Note: pictures are on the way.
PETTUS, W.Va.–A heavy sediment spill is ongoing at the mouth of the Little Marsh Fork in the Coal River Valley, coming from Massey Energy’s subsidiary Marfork Mining Co. Marfork’s operations include several deep mines, the Brushy Fork Sludge Impoundment and the Bee Tree Surface Mine.
Recall last month that a spill into the Gauley River was called in, and continued well past DEP’s visual confirmation of the spill. DEP changed the reasoning a few times, but eventually conceded that in fact, Appalachian Fuels was responsible for two water violations (WVDEP: here and here) from the pond that was shown in our posts about that spill, here and here.
Louis-Rosenberg spoke with Keith Porterfield of the DEP, “He said he’s going to try to make it out there tonight but it depends on road conditions.”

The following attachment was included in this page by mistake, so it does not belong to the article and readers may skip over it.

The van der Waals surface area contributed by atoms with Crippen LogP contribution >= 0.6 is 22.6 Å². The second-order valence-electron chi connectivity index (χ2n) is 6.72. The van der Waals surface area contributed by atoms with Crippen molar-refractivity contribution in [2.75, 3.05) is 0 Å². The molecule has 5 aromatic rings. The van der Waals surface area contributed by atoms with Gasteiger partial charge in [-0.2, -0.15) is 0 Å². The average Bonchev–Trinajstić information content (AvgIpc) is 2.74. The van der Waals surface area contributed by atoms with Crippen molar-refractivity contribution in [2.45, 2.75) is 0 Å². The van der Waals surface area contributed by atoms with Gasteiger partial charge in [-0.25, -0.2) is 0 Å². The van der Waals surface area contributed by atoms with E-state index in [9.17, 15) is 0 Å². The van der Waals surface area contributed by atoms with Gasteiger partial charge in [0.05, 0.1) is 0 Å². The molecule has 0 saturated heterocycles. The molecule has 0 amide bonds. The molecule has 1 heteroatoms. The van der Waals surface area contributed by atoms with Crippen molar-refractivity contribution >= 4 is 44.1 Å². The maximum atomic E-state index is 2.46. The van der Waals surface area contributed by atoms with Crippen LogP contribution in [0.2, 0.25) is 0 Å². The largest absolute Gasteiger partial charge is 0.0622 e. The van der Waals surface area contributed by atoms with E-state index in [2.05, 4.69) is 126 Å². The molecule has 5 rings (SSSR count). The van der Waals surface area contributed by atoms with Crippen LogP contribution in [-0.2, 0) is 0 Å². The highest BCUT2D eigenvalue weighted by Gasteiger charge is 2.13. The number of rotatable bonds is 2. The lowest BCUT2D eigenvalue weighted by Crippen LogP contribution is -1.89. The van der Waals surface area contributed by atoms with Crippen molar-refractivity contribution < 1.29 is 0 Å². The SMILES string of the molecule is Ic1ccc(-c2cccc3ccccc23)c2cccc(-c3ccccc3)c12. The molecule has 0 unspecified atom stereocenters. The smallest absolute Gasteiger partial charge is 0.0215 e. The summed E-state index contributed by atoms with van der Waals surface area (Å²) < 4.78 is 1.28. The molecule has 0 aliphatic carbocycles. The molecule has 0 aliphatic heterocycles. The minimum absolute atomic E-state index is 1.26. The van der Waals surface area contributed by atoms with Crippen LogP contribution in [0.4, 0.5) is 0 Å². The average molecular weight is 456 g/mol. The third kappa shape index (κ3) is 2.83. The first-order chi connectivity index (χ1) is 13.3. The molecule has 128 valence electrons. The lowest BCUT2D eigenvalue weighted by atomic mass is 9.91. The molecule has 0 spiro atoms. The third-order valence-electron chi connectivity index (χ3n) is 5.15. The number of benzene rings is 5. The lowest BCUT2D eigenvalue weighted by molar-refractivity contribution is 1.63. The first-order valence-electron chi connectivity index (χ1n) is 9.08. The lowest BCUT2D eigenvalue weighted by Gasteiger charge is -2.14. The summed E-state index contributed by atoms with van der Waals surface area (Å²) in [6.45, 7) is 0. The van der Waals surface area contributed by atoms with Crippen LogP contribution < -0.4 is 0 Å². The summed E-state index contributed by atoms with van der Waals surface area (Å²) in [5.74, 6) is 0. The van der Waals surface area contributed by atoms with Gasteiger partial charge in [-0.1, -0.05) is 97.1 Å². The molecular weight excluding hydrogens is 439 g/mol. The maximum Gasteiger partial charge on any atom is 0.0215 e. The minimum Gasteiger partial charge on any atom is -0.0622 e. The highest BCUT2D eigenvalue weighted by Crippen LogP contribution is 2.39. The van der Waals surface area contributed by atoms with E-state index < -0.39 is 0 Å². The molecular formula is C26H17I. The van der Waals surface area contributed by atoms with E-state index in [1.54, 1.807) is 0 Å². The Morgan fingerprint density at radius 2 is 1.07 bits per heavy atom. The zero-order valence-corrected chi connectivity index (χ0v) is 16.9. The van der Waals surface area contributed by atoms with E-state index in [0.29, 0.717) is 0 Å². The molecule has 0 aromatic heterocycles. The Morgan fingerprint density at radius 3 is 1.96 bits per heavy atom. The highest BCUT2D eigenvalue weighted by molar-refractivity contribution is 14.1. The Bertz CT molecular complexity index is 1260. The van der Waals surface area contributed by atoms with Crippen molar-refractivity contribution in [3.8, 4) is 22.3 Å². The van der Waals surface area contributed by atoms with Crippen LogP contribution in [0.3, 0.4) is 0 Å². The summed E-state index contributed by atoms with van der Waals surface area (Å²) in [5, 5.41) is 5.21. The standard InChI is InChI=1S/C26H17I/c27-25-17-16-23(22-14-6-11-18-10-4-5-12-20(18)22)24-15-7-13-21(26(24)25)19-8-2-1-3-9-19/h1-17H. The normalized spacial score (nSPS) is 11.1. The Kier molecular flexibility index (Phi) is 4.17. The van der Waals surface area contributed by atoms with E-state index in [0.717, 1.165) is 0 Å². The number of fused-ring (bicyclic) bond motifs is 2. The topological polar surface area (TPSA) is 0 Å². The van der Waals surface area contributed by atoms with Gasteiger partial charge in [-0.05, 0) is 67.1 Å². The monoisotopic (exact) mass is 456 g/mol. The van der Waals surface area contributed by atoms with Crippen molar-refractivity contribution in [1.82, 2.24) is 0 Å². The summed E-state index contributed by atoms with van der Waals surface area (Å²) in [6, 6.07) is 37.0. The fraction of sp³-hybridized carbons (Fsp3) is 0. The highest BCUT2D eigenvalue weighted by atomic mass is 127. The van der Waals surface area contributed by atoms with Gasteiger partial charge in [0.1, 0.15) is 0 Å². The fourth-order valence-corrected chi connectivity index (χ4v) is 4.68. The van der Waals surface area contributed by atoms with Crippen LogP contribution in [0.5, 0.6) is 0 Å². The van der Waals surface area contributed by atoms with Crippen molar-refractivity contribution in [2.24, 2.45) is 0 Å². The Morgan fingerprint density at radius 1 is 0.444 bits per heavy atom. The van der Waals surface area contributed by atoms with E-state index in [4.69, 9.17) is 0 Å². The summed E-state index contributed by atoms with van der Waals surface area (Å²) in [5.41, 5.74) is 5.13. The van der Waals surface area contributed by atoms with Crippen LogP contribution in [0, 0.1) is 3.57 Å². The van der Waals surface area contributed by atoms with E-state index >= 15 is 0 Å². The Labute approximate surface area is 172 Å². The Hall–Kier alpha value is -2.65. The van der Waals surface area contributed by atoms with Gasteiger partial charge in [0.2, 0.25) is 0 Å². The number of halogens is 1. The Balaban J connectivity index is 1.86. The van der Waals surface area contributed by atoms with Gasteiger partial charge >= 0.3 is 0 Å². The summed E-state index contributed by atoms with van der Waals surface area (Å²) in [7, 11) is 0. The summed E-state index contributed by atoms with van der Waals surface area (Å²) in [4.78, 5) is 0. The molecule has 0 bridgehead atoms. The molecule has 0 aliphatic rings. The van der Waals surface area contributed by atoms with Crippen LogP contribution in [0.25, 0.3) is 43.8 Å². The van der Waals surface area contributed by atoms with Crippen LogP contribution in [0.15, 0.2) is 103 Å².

The only thing above the mouth of the Little Marsh Fork are Massey-controlled mining operations and roads, such as the Bee Tree Surface Mine, all surrounded by forested mountain.
“If it’s from Bee Tree then their sediment ditches aren’t working and they’re in violation of their permit,” Coal River Mountain Watch’s Vernon Haltom said. “DEP has let Massey violate with impunity for so long that we have no confidence that they will take any effective action to protect our streams and communities.”
The Sierra Club, Ohio Valley Environmental Coalition, Coal River Mountain Watch and the West Virginia Highlands Conservancy gave Massey a 60-day notice in January of their intent to sue, alleging the company’s water violations increased after it settled a lawsuit brought by the U.S. Environmental Protection Agency.
“This just goes to show that the many people around here who’re concerned with Massey’s dangerous operations were correct in being concerned about the people who live downstream or near Massey’s operations,” Coal River Mountain Watch’s Judy Bonds said. “It also shows that the tree sitters were right in their concerns.”